The latest iteration of the House of Representative's health care bill to repeal and replace the Affordable Care Act, now called the American Health Care Act (AHCA), emerged earlier this month and already individuals from both sides of the aisle, as well as many health industry groups are expressing their displeasure for a variety of reasons. If the bill survives, it will almost certainly look very different than it does now. So what are we to do?

In one respect, the contortions and transformations that this bill will likely go through are all a part of how a bill becomes a law. Different interests weigh in, and coalitions are constructed around a bill so as to create a critical mass of stakeholders to move it forward. Call it Politics 101. What is different with the AHCA, as compared to other bills, is that Republican leaders have telescoped this process into a much shorter time frame – the plan is to have an approved bill by April 7, and, conversely, there is much less appetite for compromise.

But it is worth asking what elements of this bill would we be willing to make a deal on, and which are less negotiable.

Looking at the AHCA from the perspective of a ACA proponent, I am willing to examine alternatives to the mandate, which requires that all individuals purchase health insurance. This is a central sticking point for many opponents of the bill. I hold on to the premise that for the individual insurance market to be functional and affordable, an insurance risk pool must contain a large number of healthy individuals to offset the costs of the fewer sick individuals.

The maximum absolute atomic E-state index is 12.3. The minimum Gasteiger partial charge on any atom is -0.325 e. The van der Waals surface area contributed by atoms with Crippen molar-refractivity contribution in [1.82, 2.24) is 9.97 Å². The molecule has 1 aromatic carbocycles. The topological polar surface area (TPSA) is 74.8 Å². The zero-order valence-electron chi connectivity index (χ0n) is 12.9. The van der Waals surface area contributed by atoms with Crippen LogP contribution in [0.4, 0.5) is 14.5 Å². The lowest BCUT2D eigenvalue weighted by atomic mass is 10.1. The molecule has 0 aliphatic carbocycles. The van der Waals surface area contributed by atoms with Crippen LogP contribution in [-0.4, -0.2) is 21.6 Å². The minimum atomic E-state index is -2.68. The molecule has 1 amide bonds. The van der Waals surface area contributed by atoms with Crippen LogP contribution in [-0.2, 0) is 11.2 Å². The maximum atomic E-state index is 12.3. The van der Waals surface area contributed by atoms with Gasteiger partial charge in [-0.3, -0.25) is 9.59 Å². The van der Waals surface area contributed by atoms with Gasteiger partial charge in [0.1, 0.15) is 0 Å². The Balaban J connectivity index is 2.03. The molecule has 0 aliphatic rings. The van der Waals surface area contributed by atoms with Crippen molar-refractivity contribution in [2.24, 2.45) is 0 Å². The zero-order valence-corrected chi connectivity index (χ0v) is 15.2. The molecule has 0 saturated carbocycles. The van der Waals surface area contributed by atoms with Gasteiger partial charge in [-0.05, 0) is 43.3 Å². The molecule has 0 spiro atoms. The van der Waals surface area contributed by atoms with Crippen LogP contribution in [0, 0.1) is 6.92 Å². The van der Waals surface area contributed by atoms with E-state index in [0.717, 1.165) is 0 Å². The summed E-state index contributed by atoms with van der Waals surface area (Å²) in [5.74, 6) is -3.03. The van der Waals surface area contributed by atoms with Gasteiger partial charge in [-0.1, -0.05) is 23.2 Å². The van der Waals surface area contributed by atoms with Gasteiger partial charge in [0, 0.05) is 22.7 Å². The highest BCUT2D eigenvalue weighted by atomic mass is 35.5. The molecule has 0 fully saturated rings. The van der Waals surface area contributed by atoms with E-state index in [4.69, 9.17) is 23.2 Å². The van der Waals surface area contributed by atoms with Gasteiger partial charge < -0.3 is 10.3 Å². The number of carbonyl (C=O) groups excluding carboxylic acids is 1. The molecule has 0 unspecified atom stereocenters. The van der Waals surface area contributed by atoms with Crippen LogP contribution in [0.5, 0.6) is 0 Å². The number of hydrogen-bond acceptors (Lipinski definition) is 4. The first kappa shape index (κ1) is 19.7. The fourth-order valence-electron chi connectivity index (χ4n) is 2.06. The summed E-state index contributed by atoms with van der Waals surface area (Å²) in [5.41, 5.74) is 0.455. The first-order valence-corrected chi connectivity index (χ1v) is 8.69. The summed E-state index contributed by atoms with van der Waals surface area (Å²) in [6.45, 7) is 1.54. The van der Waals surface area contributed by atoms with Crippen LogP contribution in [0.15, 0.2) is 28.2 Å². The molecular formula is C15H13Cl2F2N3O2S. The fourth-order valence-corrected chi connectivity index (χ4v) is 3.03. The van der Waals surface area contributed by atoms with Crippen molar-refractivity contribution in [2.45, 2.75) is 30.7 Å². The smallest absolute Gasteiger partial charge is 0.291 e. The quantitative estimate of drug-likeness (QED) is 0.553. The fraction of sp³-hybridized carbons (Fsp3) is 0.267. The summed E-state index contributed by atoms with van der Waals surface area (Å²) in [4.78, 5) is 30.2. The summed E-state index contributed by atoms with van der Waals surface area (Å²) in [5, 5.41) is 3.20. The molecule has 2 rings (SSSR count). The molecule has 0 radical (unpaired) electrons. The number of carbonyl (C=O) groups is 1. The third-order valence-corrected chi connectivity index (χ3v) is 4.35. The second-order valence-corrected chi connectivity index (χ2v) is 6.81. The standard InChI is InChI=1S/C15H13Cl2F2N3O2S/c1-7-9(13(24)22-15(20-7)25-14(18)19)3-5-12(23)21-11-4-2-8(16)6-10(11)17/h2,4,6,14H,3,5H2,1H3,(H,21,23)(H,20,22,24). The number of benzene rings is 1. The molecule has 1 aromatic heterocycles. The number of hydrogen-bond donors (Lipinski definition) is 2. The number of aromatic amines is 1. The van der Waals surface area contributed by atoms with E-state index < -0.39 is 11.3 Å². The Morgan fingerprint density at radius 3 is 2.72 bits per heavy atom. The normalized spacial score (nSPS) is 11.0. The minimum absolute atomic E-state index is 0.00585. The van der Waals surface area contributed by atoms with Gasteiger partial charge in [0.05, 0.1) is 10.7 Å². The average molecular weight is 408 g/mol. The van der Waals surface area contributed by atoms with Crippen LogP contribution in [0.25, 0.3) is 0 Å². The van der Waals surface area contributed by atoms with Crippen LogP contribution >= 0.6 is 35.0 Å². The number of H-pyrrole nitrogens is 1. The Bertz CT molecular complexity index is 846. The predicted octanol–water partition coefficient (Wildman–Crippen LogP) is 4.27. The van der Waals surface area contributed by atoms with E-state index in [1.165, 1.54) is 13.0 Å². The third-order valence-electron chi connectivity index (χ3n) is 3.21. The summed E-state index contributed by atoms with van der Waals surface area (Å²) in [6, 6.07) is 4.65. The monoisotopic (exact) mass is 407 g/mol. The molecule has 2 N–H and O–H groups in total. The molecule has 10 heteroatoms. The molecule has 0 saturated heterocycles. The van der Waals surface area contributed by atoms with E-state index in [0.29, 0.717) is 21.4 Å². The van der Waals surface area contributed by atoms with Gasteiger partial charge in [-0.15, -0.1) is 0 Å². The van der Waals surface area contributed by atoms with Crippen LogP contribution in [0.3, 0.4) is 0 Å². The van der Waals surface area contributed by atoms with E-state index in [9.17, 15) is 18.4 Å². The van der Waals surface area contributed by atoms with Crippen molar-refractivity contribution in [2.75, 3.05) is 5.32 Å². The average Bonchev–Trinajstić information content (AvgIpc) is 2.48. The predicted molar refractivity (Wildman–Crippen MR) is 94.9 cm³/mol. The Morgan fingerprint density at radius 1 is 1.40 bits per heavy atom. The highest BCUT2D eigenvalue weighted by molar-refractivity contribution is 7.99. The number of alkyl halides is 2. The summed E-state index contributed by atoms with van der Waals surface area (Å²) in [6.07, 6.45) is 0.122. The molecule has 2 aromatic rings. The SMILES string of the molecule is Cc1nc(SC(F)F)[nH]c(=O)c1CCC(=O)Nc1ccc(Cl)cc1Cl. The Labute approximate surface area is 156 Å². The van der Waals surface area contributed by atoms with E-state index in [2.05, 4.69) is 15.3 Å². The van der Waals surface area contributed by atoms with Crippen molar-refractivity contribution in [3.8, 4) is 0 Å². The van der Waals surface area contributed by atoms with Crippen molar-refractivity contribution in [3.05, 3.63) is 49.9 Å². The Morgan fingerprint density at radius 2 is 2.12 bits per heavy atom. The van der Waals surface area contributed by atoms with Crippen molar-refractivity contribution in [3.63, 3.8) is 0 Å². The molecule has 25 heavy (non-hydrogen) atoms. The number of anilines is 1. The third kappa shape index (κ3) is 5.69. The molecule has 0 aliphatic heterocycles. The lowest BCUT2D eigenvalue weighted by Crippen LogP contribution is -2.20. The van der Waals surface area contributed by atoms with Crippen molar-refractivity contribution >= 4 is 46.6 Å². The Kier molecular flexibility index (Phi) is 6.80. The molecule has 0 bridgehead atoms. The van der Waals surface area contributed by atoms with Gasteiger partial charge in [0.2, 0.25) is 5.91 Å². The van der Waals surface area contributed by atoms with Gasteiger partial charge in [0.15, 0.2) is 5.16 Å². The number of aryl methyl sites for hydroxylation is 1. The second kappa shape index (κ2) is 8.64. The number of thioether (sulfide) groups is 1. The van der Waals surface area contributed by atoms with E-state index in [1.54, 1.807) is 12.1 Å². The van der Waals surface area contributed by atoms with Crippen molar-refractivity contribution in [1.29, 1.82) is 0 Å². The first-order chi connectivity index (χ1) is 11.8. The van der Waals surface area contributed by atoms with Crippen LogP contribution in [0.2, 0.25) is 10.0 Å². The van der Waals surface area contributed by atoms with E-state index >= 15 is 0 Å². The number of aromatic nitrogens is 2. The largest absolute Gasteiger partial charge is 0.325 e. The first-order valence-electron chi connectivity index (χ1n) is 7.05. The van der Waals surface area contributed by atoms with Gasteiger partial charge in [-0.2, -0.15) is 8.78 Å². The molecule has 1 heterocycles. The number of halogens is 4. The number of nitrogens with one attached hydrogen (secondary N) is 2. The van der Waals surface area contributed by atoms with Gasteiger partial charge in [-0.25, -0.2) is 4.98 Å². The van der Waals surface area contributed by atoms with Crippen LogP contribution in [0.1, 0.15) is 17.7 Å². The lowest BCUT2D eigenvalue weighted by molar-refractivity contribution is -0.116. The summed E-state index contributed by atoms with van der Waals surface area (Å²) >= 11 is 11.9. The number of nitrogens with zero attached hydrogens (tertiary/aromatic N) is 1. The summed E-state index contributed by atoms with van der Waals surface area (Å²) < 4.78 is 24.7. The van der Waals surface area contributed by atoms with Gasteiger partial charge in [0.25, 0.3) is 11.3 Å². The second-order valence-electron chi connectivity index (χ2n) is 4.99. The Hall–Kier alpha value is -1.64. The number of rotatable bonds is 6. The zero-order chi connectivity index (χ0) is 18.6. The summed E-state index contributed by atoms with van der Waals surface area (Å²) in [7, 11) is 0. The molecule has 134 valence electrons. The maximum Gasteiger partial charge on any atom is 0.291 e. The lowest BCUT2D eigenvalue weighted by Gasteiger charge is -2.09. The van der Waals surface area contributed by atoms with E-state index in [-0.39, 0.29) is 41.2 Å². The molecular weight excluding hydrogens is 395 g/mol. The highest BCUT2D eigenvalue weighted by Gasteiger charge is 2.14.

One way to get that is to require that all have coverage, in the manner of the ACA. But is such a mandate the only way to obtain this? Prominent analysts such as Avik Roy, Paul Starr, and Uwe Reinhardt have all floated possible alternatives that are largely centered either on more market-based incentives or opt-out approaches, including universal coverage. These alternatives tend to be unorthodox and creative, and require suspending ideology, but perhaps that is more of what is needed in the current policy context.

The piece of the AHCA that I would be much more reluctant to accept involves how it proposes to repackage the federal financing for Medicaid. Medicaid has been providing insurance coverage to poor people for the past 50 years. There is much concern over Medicaid's overall costs and individual access to care, but given that the program covers upwards of 70 million people, changes should not be taken lightly.

There are many other parts of this bill, each of which can be considered in terms of how important they are to everyone involved with the passing of the bill. Starting with those parts that are generally more negotiable, the parameters of a health care bill founded more on consensus could emerge. Then it would be time to tackle the tougher stuff.

But all this would take more time and require more compromise than seems to be out there now. As a result, what is likely to happen appears a more Republican process, in that the fate of the bill will be left to the vicissitudes of the unregulated market where interests will take precedence. It will not be pretty, but at least it should not take long.

Dr. Stephen Metraux is director of the health policy program at University of the Sciences and associate professor of health policy and public health. Dr. Metraux has done extensive research on homelessness and housing, mental illness and community integration, prison reentry, and other aspects of urban health.

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